Whacks Museum

Gay icons Kristen Stewart and Chloë Sevigny in their most powerful forms—wearing Victorian-era garb and plotting to overthrow the patriarchy.

Gay icons Kristen Stewart and Chloë Sevigny in their most powerful forms—wearing Victorian-era garb and plotting to overthrow the patriarchy.

Rated 2.0

The 19th-century ax murder of Andrew and Abby Borden at their home in Fall River, Massachusetts, remains one of the great American unsolved mysteries. Andrew’s daughter Lizzie was the only person tried in the murder of her father and stepmother, but she was quickly acquitted of the crimes. We will likely never know for certain what went down that day in 1892, just as we’ll probably never know the true identities of lunatic killers like the Black Dahlia, the Zodiac Killer or the man who put the “bomp” in the bomp bah bomp bah bomp.

Of course, that hasn’t stopped true-crime obsessives from trying to piece together the details of the grisly double murder into a plausible narrative. Most theories revolve around Lizzie’s supposed resentment towards her overbearing father, as well as a possible lesbian relationship with Bridget Sullivan, the Bordens’ maid. As directed by Craig William Macneill (The Boy) and scripted by Bryce Kass, Lizzie serves as an If I Did It for the 1892 ax killings, threading various theories into a single story and injecting it with contemporary politics. Yet despite all the lurid details and topical relevance, Lizzie is so chilly and inert that it belongs in a whacks museum.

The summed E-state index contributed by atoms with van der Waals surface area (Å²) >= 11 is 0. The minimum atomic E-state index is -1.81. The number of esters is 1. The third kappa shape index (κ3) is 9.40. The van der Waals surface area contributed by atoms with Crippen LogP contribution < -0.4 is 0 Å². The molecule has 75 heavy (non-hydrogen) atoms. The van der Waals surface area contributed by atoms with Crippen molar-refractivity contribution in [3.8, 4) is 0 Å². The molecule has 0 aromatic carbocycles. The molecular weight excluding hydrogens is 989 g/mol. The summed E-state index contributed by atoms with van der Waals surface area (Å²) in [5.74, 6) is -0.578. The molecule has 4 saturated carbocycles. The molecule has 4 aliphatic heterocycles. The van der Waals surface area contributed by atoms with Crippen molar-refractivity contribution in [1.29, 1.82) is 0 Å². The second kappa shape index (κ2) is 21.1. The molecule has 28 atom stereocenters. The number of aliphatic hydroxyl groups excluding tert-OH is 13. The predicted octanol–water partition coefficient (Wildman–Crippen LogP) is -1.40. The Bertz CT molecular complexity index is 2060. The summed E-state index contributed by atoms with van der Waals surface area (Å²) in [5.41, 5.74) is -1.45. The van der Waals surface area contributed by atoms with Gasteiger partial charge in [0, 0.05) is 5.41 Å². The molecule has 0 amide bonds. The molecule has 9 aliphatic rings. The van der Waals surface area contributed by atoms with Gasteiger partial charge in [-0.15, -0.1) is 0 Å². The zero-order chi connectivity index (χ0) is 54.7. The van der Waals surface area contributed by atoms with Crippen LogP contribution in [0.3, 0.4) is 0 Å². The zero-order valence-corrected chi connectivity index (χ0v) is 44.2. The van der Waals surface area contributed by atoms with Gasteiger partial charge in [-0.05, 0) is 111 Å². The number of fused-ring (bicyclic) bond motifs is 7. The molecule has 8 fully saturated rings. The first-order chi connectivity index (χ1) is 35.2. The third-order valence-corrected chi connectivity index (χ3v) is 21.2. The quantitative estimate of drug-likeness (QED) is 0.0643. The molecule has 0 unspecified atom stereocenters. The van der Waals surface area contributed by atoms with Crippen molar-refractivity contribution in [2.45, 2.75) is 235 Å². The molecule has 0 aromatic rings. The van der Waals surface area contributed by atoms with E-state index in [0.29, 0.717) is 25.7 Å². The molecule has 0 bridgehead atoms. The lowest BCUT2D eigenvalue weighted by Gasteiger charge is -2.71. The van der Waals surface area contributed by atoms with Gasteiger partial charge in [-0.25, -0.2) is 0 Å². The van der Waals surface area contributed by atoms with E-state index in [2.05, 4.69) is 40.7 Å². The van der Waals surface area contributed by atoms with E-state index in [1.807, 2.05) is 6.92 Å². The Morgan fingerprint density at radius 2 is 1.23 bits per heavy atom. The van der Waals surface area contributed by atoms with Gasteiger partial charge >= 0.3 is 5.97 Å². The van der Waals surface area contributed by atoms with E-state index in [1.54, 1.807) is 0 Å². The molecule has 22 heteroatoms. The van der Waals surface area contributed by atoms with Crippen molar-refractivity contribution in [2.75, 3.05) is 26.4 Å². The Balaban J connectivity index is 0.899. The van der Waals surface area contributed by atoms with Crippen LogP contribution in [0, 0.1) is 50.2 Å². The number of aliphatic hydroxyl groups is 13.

Chloë Sevigny stars as Lizzie, and she plays Borden as a stubborn and rebellious “old maid” who constantly butts heads with her wealthy tyrant father Andrew (Jamey Sheridan), but who also suffers from violent seizures. Kristen Stewart plays Bridget, an Irish immigrant and new arrival in the Borden household who gets exploited by Andrew but falls in love with Lizzie. Sevigny is fine, but she’s not doing anything she hasn’t done better before, and both actresses feel too modern for their roles. Stewart is especially hampered by a corned ham Irish accent that makes her sound like one of Darby O’Gill’s little people.

Lizzie and Bridget’s love story should be central to the story of Lizzie, but that aspect of the film feels cold and remote, possibly because Macneill and Kass devote too much time and energy to teasing out the mystery through flashbacks and misdirects, as though it were all a big game of Clue. The film establishes that Andrew is a monstrous piece of shit from the moment he appears onscreen, yet still feels compelled to hammer that point home rather than flesh out the Lizzie-Bridget relationship. It makes you wonder if this relatively low-budget film couldn’t afford enough on-set time with Stewart.

All too often, Lizzie feels trapped between dueling directives, attempting to serve as a sensational murder-mystery, a stately costume drama and a neo-feminist history lesson, and doing none of those things particularly well. Lizzie is watchable enough but other than some surprising full-frontal nudity and an alternately insane and frustrating final third, there is nothing new or notable about the film. Thankfully, the real-life Lizzie Borden story is both vague enough and compelling enough to entice future cinematic interpretations, hopefully by filmmakers with a sharper sense of purpose.